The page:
1674 Views
  1. Zahra Hazari
  2. https://case.fiu.edu/about/directory/profiles/hazari-zahra.html
  3. Professor
  4. Presenter’s NSFRESOURCECENTERS
  5. Florida International University, American Physical Society, American Association of Physics Teachers
  1. Bree Barnett Dreyfuss
  2. Teacher, Ambassador Program Coordinator
  3. Presenter’s NSFRESOURCECENTERS
  4. STEP UP
  1. Anne Kornahrens
  2. STEP UP Project Manager
  3. Presenter’s NSFRESOURCECENTERS
  4. American Physical Society, STEP UP
  1. Pooneh Sabouri
  2. https://case.fiu.edu/about/directory/profiles/sabouri-pooneh.html
  3. Post doctoral Associate
  4. Presenter’s NSFRESOURCECENTERS
  5. Florida International University
Public
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Mobilizing Teachers to Increase Capacity and Broaden Women's Participation in...

NSF Awards: 1721021

2021 (see original presentation & discussion)

Grades 9-12

Physics, as a field, has been developed and is maintained by a human community, and reflects the historic and modern cultural norms set by that community, both consciously and unconsciously.  This includes how physics is defined, what it means to do physics, and what it means to be a physicist.  In order to disrupt hegemonic cultural meanings and move towards inclusivity and equity, we need to explicitly reflect on the norms and collectively work to disrupt those norms that serve to marginalize groups and limit agency.  One approach is to pose counternarratives that disrupt narrow stereotypic viewpoints.  The STEP UP project engages students with counternarratives by mobilizing thousands of physics educators to engage in these discussions within the classroom and inspire young women in physics.  The counternarratives are presented to students in lessons/materials about who does physics and what physics does.  These lessons/materials highlight a broad range of careers pursued by diverse individuals with a physics degree, explicitly discuss the role of bias in the field, and recognize those who have traditionally been invisible in physics. 

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Discussion from the 2021 STEM For All Video Showcase (36 posts)
  • Icon for: Zahra Hazari

    Zahra Hazari

    Lead Presenter
    Professor
    May 10, 2021 | 10:30 a.m.

    Welcome to our info/promo video page! Currently, the STEP UP project is in our national rollout phase. The video gives a brief overview of the evidence-based resources we developed for high school physics teachers: two lessons and an everyday actions guide (link). In the last 2 years, we have directly engaged with over 1,000 physics educators and worked closely with over 100 teacher leaders (informal and formal) across the United States, to help mobilize a community of physics educators towards equity and inclusion, particularly for women. We plan to continue this effort and support physics educators in creating inclusive learning environments that nurture the physics identity development of women and minoritized groups in ways that will shift the culture of physics.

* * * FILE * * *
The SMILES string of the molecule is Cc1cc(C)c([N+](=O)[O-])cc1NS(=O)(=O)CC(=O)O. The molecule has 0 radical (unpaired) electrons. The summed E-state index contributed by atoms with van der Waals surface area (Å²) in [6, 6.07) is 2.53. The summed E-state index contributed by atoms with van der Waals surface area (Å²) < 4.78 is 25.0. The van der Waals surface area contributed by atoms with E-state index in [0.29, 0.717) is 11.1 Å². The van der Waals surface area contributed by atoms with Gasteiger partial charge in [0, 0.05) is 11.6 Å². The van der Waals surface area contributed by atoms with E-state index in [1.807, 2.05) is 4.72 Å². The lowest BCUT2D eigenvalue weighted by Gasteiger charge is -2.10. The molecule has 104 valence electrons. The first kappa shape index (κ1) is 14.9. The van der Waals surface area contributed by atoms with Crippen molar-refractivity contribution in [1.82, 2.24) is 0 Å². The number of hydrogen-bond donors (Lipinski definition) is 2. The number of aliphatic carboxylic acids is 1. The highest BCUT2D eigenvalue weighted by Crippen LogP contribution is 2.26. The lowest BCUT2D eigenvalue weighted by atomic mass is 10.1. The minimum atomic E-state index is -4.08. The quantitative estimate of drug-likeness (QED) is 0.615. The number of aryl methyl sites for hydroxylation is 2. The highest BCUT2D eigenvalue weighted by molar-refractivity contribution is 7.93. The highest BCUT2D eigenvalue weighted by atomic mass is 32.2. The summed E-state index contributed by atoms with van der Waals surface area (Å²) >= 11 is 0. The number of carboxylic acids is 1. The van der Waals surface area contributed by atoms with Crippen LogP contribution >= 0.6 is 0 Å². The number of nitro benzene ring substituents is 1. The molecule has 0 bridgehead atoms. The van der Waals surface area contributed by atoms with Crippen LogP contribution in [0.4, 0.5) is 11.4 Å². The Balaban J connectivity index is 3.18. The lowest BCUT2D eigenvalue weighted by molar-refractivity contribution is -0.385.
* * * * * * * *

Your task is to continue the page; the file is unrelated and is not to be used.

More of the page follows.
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    Jane Jackson
    Kirsten Wood
    Bahare Naimipour
  • Icon for: Pooneh Sabouri

    Pooneh Sabouri

    Co-Presenter
    Post doctoral Associate
    May 10, 2021 | 10:31 a.m.

    Thank you for visiting and watching our video. We are interested in learning your thoughts on the following questions:

    1. How can we support educators’ reflective practice, so that it is asset-minded rather than deficit-minded?
    2. How can we support reflective practice that is culturally responsive in ways that shift narrow cultural notions of physics?
    3. In order to reflect the demographics of high school physics teachers, how can we mobilize teachers who identify as white men towards promoting equity and inclusion of diverse populations in physics?
    4. How can we expand and meaningfully support a community of physics educators who are focused on equity and inclusivity in physics?
     
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    Jane Jackson
  • Icon for: Stephen Alkins

    Stephen Alkins

    Facilitator
    Diversity, Equity, and Inclusion Officer
    May 11, 2021 | 12:54 p.m.

    Great program!  As this is a program developed for educators, it was great to hear the anecdotal evidence that students' impressions and vision of what the physics world resembled changed.  Was that something you directly measured (pre and post), and in comparison to other schools that utilized more traditional physics curricula?

    To answer a few of your questions, (1) The stories of women in physics and the navigation of such gendered spaces in STEM have been well-documented (work from Mia Ong, Nuria Jaumot-Pascual, Ebony McGee, Chanda Prescod-Weinstein, etc.).  Continue to use their work and stories to help inform the practice.  Also, as physics is theoretical and project-based, students benefit from identifying physics problems from their own contexts.  Encourage students to identify potential physics' issues that play a role in their everyday lives.